Oh boy, where do we even start with Kanye West? The man is a walking phenomenon, leaving in his wake controversy, Grammys, and millions of dollars he probably uses to wipe himself with. It doesn’t matter if he interrupts Taylor Swift’s acceptance speech or pisses of PETA with a line in one of his raps, because no matter what the man does, his music speaks for itself. Whether he’s working the boards or the mic, ‘Ye knows how to make music, plain and simple.
Then he introduced the world to G.O.O.D. Music, his rap label that signed both established and rising stars, as diverse as John Legend and Kid Cudi. Each individual artist is more than talented in their own way, and the label speaks of only the best quality. So when it was announced last summer that a label-wide collaboration album was in the works, everybody who enjoys rap even a little got excited. But now that Cruel Summer is officially here, does it represent more than the sum of its parts, or come off as an unfocused mess?
The answer lies in a murky medium, where fantastic tracks are surrounded by disposable raps that hardly seem worth Yeezy’s time. Despite the amount of talent featured on the album, only a handful of songs stand as triumphant, while more than a few fall to the wayside as G.O.O.D. Music draws from its packed roster to mixed effect. Too many voices are at work here, and not enough of them are talented enough to carry the album.
Opening with one of the best tracks on the record, To The World showcases what makes a track work on such a diverse album. With only R. Kelly and ‘Ye bouncing off of one another, the pounding beat and clever lyrics showcase both artists doing what they do best. Kelly’s line referencing Chappelle’s Show is one of the funniest here: “The whole world is a couch/B***h, I’m Rick James tonight.” Despite the laundry list of producers doing work here, the beautiful beat and simple roster provide a focus that is lacking in following tracks.
Clique continues to tread the waters of simplicity, with only Jay-Z and Big Sean joining ‘Ye on the track. Each verse stands on its own, and the percussive beats form a strong backbone. That being said, the repetitious chorus is frustratingly annoying, feeling out of place in an otherwise fantastic track. The booth gets a bit more crowded on Mercy, with four voices fighting for attention over one of the most painful samples to be found on the album. Despite his impressive work on his mixtapes from only a few years ago, 2 Chainz just doesn’t seem to find his own place on Cruel Summer, as his verses always stick out like a sore thumb.
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Luckily, New God Flow and The Morning benefit from veterans of the genre jumping in to help out. Ghostface Killah helps Papa Yeezy elevate the former to one of the better tracks on the album, all the way through to his marching anthem towards the end. The Morning boasts a “featuring” list that runs seven strong, and it’s one of the few packed tracks that works well. The beat floats smoothly under each rapper, and each of their unique voices work together to craft an impressive performance.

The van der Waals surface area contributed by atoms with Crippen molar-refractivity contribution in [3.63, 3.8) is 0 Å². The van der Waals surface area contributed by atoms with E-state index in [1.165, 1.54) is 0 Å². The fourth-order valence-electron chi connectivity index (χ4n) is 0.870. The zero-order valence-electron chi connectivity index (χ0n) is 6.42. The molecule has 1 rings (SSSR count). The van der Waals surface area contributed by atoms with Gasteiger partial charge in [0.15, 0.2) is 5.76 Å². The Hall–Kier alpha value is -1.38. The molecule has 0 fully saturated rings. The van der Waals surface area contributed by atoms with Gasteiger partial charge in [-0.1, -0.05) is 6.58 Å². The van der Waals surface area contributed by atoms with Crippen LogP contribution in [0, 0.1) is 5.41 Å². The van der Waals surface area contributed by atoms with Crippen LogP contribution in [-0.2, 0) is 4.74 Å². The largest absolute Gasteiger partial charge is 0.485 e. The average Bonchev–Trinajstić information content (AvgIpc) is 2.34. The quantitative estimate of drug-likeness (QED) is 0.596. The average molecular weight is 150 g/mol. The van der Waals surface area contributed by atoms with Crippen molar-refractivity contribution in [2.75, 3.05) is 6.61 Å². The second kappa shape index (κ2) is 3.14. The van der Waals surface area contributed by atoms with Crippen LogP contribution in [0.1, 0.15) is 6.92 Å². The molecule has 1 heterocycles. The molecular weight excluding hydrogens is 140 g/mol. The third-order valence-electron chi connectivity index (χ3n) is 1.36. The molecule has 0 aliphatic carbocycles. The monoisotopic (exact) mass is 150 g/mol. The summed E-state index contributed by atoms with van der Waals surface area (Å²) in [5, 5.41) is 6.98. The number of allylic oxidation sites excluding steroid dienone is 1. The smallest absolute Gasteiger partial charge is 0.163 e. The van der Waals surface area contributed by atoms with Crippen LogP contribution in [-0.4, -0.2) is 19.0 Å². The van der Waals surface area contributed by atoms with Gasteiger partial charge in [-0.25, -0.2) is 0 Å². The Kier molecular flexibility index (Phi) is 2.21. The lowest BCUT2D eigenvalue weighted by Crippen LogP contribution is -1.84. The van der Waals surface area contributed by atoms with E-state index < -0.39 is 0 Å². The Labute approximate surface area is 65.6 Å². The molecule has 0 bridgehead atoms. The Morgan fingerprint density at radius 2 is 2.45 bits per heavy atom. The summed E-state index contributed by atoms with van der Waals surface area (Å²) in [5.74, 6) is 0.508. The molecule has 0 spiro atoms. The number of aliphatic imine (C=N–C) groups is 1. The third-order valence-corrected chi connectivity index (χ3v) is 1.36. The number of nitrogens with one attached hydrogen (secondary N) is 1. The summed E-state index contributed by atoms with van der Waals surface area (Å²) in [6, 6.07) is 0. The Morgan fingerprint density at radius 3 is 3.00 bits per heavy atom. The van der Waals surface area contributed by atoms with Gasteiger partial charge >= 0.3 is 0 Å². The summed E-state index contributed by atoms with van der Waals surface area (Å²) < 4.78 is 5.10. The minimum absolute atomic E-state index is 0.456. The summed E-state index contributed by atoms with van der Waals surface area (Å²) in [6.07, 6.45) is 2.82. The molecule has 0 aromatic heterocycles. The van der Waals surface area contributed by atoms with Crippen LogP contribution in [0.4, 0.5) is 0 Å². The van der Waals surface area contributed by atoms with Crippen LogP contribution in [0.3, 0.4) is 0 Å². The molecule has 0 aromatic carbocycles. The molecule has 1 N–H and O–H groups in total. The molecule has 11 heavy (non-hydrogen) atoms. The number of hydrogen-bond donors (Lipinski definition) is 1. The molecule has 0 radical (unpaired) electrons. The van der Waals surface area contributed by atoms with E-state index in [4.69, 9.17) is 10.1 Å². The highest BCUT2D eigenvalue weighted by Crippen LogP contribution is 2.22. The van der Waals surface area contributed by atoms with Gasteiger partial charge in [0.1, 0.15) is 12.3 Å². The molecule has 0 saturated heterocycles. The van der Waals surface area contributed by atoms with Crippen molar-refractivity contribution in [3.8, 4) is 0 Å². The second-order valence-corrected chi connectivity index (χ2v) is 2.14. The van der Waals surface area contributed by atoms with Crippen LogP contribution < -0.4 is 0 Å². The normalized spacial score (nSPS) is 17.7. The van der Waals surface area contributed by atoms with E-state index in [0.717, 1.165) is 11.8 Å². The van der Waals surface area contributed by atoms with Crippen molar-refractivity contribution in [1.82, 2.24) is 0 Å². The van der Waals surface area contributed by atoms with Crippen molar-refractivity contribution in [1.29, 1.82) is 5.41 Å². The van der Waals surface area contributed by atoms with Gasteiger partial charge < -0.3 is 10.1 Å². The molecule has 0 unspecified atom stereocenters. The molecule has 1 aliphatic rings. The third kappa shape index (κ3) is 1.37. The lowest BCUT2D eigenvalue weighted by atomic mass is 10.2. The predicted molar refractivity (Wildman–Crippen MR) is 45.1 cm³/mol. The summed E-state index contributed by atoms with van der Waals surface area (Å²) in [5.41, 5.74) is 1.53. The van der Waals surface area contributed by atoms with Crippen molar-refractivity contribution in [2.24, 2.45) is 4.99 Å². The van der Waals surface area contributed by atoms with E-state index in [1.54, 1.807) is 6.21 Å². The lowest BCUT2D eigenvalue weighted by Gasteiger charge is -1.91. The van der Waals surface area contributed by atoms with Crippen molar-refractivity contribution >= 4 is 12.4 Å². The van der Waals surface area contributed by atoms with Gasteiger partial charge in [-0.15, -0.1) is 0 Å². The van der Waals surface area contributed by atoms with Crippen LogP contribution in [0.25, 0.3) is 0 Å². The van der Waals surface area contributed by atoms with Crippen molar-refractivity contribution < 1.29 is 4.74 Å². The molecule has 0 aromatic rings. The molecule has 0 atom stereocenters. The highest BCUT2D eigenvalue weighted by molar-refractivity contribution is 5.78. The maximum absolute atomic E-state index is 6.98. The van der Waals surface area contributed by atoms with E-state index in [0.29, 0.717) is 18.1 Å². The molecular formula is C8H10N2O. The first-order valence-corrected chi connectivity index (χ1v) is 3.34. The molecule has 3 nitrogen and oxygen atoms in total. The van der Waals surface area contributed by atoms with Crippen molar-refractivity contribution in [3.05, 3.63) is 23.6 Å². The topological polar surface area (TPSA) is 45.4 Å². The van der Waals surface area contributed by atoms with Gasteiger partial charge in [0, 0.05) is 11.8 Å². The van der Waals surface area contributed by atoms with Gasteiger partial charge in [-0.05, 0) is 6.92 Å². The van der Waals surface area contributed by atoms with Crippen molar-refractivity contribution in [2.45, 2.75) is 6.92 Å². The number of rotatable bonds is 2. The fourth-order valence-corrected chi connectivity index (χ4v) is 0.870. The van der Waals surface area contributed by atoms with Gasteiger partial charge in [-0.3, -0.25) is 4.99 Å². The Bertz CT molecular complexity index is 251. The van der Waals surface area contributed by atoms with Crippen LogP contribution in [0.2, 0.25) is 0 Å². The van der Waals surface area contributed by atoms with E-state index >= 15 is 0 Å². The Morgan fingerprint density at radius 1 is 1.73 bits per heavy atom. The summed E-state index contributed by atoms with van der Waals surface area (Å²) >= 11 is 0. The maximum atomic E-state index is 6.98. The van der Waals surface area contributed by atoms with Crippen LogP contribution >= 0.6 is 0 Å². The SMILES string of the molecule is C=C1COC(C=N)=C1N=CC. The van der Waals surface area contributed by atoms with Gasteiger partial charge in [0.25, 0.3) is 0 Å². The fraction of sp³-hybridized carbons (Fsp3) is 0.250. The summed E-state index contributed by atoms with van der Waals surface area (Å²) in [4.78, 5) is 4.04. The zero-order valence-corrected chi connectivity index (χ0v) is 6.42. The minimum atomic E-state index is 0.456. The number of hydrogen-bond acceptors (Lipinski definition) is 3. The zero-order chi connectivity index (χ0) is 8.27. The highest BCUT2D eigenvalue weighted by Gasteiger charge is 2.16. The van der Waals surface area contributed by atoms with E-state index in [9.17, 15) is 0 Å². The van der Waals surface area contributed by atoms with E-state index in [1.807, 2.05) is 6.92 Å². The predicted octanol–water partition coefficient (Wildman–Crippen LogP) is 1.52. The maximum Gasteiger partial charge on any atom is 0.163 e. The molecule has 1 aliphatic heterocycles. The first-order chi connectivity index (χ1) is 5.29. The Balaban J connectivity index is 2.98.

Even though it’s been renamed Cold due to a lawsuit or two, ‘Ye’s Theraflu is still a stunning showcase of his abilities. His kinetic flow makes the first three minutes pure bliss, but DJ Khaled’s minute long shout-outs at the end ruin the feel of the song. Higher takes an interesting position as the “slower” song of the record, with a smoky atmosphere and trippy high-pitched vocals, but the promise it starts off with is quickly stifled by generic verses that don’t do the idea justice.
Tracks like Sin City should work in concept, but there’s just no cohesion from verse to verse, giving it the fragmented feeling that permeates most of the album. The choruses hint at a better track, but it’s never made good on. The same problem plagues The One, where the grandiose idea is marred by the ho-hum delivery. Too many voices are trying to speak, and this just shouldn’t be their outlets.
Creepers was a track that held promise, because a solo Cudi knows how to handle a track. The influence of his pipe-dream solo project hovers over the song, but there’s still an undeniably refreshing feeling from hearing just one voice carry a track instead of seven crammed into the same amount of space. His talent for ably switching from rapping to singing anchors Creepers and makes it one of the better tracks on the album.
But perhaps the best is the penultimate cut, Bliss, unleashing Teyana Taylor and John Legend on each other over another percussion heavy beat featuring bits of blippy guitar riffs cutting through the air. These two sound amazing together, and hopefully it’s a collaboration that will continue to croon together in the future.
Bringing up the rear is a remix of Chief Keef’s I Don’t Like, a decent attempt that’s marred by just plain bad source material. ‘Ye’s powerful verse can’t salvage the track, ending the album on a dull note that makes it hard to hit the replay button.
Despite the roster of talented artists featured on Cruel Summer, the album just can’t live up to its potential. There are too many personalities that don’t mesh holding back those that do, and the songs that are easily skippable outweigh the genuinely good cuts. G.O.O.D. Music has a fantastic lineup, and individually, their works have done great things that can’t be replicated on a collaboration like this.
By this time, chances are most people have heard at least four or five of the tracks that were already released or leaked, and minds are pretty much made up. If you take the time to pick and choose which tracks are better than others, then there are a few songs here that are infinitely replayable.
Ultimately, the lack of focus kills whatever energy G.O.O.D. Music could muster, smothering quality tracks under the overbearing mediocrity of the rest of the album.Previous